That new technology, shown to reporters this week, combines radar sensors and a computer system to judge a car's speed and the distance to the vehicle in front.
When the car senses a possible head-on crash, the gas pedal automatically rises against the driver's foot as a signal to step on the brake.
If sensors detect a possible collision ahead, the brake automatically kicks in when the driver lifts his or her foot off the gas.
A buzz also goes off in what Nissan engineers tentatively dubbed "magic bumper."
Skeptics may see the technology as obtrusive, perhaps even risky, given that some drivers may prefer to rely on their own reflexes.
But Nissan says the magic bumper is helpful because research has shown that more than half of traffic accidents are caused by inattention, drowsiness and carelessness, rather than error in judgment and or illegalities such as speeding and drunken driving.
It's a safety feature that comes in handy on congested roads, and the brakes automatically kick in when drivers take their feet off the accelerator, the Japanese auto maker said.
Senior manager Yousuke Akatsu hopes to offer the feature in about two or three years in Japan, and hopes to offer it in the United States and Europe, although no plans are decided.
The technology is part of the Tokyo-based company's larger effort to create the accident-proof car. So far, Nissan offers cruise control, warnings for cars veering off lanes and a system that helps drivers brake harder in emergencies.
Also shown in a demonstration at a facility near Tokyo was a car-navigation monitor that uses digital cameras lodged in the front and back of the car, as well as in the sideview mirrors of a vehicle to show a computer-graphic bird's eye view of the car.
The AVM, or "around view monitor," shows what's surrounding the car from all around, putting together photo images from the cameras to help drivers steer into tight parking spots - very useful in a crowded country like Japan.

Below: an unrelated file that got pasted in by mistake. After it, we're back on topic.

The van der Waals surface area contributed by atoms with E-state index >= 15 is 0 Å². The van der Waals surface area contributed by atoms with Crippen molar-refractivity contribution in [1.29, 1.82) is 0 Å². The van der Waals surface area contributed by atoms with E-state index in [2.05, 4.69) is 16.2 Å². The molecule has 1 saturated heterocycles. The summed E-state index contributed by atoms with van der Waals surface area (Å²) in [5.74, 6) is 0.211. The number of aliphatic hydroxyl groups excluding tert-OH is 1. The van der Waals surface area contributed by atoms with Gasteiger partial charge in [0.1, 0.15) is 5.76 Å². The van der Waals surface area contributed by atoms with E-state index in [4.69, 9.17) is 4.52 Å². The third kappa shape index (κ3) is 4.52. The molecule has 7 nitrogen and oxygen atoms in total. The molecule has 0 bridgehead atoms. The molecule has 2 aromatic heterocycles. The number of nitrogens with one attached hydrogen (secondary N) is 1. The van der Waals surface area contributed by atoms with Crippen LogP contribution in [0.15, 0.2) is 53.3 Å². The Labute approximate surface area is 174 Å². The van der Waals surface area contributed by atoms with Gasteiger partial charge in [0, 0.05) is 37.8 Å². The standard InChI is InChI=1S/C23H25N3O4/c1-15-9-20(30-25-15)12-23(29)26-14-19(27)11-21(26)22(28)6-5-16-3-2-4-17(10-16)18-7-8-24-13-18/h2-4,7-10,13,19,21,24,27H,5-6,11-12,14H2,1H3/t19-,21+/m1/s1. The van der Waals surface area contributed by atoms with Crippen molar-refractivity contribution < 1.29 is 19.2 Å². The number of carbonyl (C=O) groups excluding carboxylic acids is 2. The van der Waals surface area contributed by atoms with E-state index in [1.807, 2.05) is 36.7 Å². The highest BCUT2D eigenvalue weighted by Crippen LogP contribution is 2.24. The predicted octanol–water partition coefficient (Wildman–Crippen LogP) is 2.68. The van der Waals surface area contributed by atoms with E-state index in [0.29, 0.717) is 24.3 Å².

Commercial plans for the feature are still undecided, according to Nissan.
Nissan officials demonstrated a paint job offered in Japan that fixes itself of slight scratches caused by car-washing, off-road driving or fingernails. To speed up the repair of the elastic resin, which works like a rubbery surface, hot water was poured on a surface after it was scraped with a bristled metal brush.
All these features are part of the ongoing competition among major automakers around the world to attract buyers, and the fancy ones still tend to come in expensive models.
From Toyota is Intelligent Parking Assist system, in which the car parks by itself - even if the driver has no hands on the steering wheel - calculating from its built-in computer, steering sensor and a tiny camera in the rear the proper route into a parking spot.
US carmaker General Motors has said it plans to make electronic stability control standard on all of its light-duty trucks by 2010. Ford has shown an experimental inflatable seat belt that deploys inside the shoulder belt in a crash, adding protection to the chest.